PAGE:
To our knowledge, few studies have been published regarding differences in nerve recovery potentials. In this study, sensory and motor recovery potentials were compared between different nerves.

A prospective study of a homogenous group of 393 graft repairs of the median, ulnar, radial, tibial, peroneal, femoral, and musculocutaneous nerves, with the scoring of motor and sensory recoveries. Sensory and motor recovery potentials, defined on the basis of average scores and rates of useful recovery, were compared between the different nerves, and separately for high-, intermediate-, and low-level repairs.

Sensory recovery potential was similar for all nerves tested (P > 0.05), but motor recovery potential differed significantly. After high-level repairs, motor recovery potential was significantly better for the radial and tibial nerves (useful recovery in 66.7 and 54.5% of patients, respectively), than for the ulnar and peroneal nerves (useful recovery in 15.4 and 13.8% of patients, respectively; P < 0.05). After intermediate-level repairs, motor recovery potential was better for the musculocutaneous, radial, and femoral nerves (useful recovery in 100, 98.3, and 87.5% of repairs, respectively), than for the tibial, median and ulnar nerves (useful recovery in 63.9, 52, and 43.6% of repairs, respectively; P < 0.05). In addition, motor recovery potential was significantly the worst with peroneal nerve repairs (useful recovery in 15.2% of patients; P < 0.05). After low-level repairs, motor recovery potential was similar for all nerves (useful recovery in the range of 88.9-100% of patients and in 56.3% of peroneal nerve repairs).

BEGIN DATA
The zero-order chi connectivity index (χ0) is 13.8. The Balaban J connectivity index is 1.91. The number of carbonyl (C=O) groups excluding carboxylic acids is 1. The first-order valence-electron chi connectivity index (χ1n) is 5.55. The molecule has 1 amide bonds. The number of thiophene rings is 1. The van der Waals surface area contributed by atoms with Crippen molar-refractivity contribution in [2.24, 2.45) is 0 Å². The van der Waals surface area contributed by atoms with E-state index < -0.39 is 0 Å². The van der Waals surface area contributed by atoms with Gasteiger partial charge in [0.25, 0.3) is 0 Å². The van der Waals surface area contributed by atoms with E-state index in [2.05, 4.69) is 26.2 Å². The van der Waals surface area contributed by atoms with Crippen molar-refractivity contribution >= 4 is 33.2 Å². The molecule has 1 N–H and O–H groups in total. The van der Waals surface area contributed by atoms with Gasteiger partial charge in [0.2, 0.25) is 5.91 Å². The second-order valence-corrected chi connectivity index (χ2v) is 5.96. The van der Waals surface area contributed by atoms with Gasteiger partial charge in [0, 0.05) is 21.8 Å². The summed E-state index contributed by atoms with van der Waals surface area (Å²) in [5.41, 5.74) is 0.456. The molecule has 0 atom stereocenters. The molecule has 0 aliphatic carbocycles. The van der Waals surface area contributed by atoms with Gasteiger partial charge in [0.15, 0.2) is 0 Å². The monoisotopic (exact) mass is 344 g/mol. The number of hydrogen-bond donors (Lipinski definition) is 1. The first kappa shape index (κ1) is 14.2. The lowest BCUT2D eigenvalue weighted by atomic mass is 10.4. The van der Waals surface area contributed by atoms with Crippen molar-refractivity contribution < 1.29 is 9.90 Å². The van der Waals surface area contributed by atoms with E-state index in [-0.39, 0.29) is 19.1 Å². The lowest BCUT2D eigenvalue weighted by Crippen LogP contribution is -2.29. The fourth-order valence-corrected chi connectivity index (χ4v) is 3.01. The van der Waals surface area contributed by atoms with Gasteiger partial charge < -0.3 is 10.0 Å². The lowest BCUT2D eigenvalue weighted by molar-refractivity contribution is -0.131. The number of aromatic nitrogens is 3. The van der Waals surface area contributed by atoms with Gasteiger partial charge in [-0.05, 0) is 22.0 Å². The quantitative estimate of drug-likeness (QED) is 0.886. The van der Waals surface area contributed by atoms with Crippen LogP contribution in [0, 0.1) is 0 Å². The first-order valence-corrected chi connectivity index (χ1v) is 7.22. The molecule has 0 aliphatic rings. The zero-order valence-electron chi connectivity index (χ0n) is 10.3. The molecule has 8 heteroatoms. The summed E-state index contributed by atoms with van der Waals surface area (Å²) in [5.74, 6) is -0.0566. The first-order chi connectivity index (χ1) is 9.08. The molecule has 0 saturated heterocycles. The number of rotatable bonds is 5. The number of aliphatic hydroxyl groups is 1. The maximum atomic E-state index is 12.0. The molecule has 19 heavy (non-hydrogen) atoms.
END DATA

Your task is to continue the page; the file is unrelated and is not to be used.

Sensory recovery potential is similar for the median, ulnar, and tibial nerves. The expression of motor recovery potential depends on the repair level. With low- and high-level repairs, it does not stand out in an obvious way, but it is fully expressed with intermediate-level repairs, classifying nerves into three categories with excellent, moderate, and poor recovery potential.